This article appeared in the very first issue of the Trailer Topics Magazine in May of 1937, page 8.
The Original Trailer
By ROBERT E. CALLAHAN
National authority on the American Indian; author of “Daughter of Ramona”, “Heart of an Indian”, producer of the “Santa Fe Trail” and “Lone Indian” Broadcasts, and builder of Mission Village Tourist and Trailer Court, Los Angeles.
The Travois was the original American Trailer. Long before the white man came the Indian had cut many trails from coast to coast. His means of travel was afoot or by the use of a Travois — the original American mode of travel. Behind his pony, on crossbars attached to long poles —and whose four ends perked above the pony’s shoulders — the Indian had made his trailer. On these crossbars a part of the Indian Village was moved from place to place — skins, tepees, dried meat, cooking utensils, moccasins, bedding and sacred works of art were carried through forest, swamp, across the plains and desert. . . . The trail of one tribe led to another and, along the way were thousands of campfires at night and signal fires every day. Sturdy braves were moving from place to place — hunting, fishing, trapping, trading, seeking the beauty of nature, living in the Great Outdoors— a never ending road of wigwams, hogans and council fires—and yet many pf the trails were so far apart, the vast American continent was deep in mystery.
No matter where the modern traveler goes in America — no matter what mode of travel he tours the country — he follows the Indian trail of long ago — a trail made by moccasined feet or the Indian’s Travois — the original American Trailer.
It is easy for the society woman, ocean traveler or people of great wealth to sit back in a sunny solarium, steamer chair or summer resort and criticize the Indian. It is easy to speak of their primitive way of living and their thirst for vengeance, but too few of us give thought to our reaction had we been subjected to the treatment we gave the first Americans. . . . Long before the coming of the white man the Indian had such appreciation of nature that no trees were destroyed — no spring, creek or water hole polluted — no wildflowers trampled — no intoxicants or midnight lamp — and no selfish spirit.
Each tribe had its country — border, its sacred dances, honor and sacred vows which tradition had taught them to hold in deep respect. With the coming of the horse the Indian was puzzled. He stood wondering — mystified, but soon offered up a prayer to the Great Spirit for providing a better means of transportation than going afoot. Next came the Travois — the original Indian trailer— used in one way or the other among every Indian tribe. The travois was drawn by sturdy braves or attached to a pony — and even to sturdy dogs. It was a means of travel and an aid to the Indians’ life and comfort.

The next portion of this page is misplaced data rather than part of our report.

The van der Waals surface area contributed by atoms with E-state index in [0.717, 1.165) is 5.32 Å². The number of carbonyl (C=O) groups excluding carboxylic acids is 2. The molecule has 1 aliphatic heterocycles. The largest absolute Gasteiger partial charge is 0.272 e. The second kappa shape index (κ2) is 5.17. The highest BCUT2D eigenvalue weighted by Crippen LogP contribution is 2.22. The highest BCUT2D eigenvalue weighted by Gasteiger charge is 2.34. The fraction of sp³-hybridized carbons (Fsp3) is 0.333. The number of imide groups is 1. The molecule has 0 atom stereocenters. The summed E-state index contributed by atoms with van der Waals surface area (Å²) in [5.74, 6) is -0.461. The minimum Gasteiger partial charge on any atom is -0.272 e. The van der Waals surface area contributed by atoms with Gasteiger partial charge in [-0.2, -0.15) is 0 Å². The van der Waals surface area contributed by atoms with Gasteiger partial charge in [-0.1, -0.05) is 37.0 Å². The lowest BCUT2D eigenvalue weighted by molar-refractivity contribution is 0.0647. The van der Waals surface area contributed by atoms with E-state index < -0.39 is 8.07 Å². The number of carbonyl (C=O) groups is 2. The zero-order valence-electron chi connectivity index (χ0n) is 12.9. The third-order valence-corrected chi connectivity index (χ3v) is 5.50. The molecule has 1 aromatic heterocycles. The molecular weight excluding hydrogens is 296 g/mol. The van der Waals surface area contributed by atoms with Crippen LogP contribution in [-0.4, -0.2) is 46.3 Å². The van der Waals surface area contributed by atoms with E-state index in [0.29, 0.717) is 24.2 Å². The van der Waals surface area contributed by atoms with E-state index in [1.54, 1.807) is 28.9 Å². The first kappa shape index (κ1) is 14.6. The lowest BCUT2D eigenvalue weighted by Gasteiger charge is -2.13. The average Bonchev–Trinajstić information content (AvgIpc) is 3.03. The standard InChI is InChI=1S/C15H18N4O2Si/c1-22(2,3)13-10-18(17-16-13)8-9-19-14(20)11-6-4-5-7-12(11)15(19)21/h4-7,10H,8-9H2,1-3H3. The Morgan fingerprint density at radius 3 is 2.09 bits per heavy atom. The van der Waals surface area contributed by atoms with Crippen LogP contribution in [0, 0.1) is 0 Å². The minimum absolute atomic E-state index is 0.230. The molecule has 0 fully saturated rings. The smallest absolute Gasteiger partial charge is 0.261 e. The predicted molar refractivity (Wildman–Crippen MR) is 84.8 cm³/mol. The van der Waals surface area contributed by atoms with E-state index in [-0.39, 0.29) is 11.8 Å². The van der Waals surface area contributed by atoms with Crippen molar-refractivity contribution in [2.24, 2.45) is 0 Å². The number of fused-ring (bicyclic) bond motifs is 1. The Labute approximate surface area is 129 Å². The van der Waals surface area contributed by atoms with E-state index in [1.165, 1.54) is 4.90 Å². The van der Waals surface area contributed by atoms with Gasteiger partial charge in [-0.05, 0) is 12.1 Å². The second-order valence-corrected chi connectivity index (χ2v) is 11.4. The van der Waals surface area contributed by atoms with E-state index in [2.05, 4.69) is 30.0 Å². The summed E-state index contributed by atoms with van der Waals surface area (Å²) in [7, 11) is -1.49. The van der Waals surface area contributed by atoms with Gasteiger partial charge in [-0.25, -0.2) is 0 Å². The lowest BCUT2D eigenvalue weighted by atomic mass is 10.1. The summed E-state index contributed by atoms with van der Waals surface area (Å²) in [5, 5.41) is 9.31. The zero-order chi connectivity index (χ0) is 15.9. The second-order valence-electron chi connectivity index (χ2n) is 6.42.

In every walk of life we hear people discuss, criticize and call the Indians a savage, but the Indian was a lover of the Great Outdoors— the trees, the flowers, the birds — the winding rivers and mountain springs gave the Indian something to think about — and he paid tribute to his God by showing his appreciation of nature. Into his moccasins he wove colorful beads which told of his love for the trees and flowers. His buckskin suit portrayed his love for the buffalo and bark of trees. His eagle headgear told his love of the eagle, whose wings soared high and was nearer to the Spirit World than any other bird.
No race of people on earth has a greater love for nature, outdoor life and deep respect for their God than the American Indian. Yes, with all the talk and criticism of the Indians, today we find people in every walk of life going back in thought as the Indian did.
Everywhere we read — we see — and we know about the turmoil of city strife and its toll of life. Everywhere we hear, see and learn of people dreaming, hoping and striving to spend their vacation in the Great Outdoors as the Indian did. . . . And now the white man’s trailer is becoming the talk of all America. People are ordering trailers faster than the factories can build them — people who can well afford luxurious homes — have seen the value of outdoor life as the Indian did. . . . They have sold their homes and and are now turning to the open trail — crossing and recrossing the continent on wheels — following a trail from state to state — from city to city — from resort to resort. . . . Coming — going — learning to love the mountain — forest — open plains and desert sunset just as the Indian did.
So, you who tire of stifling air — city noise — jazz and indulgences which break health and mind — can find new thought — new courage and new life by remembering the original American trailer — and following the winding trail to the Great Outdoors — for when you are close to nature you are close to God!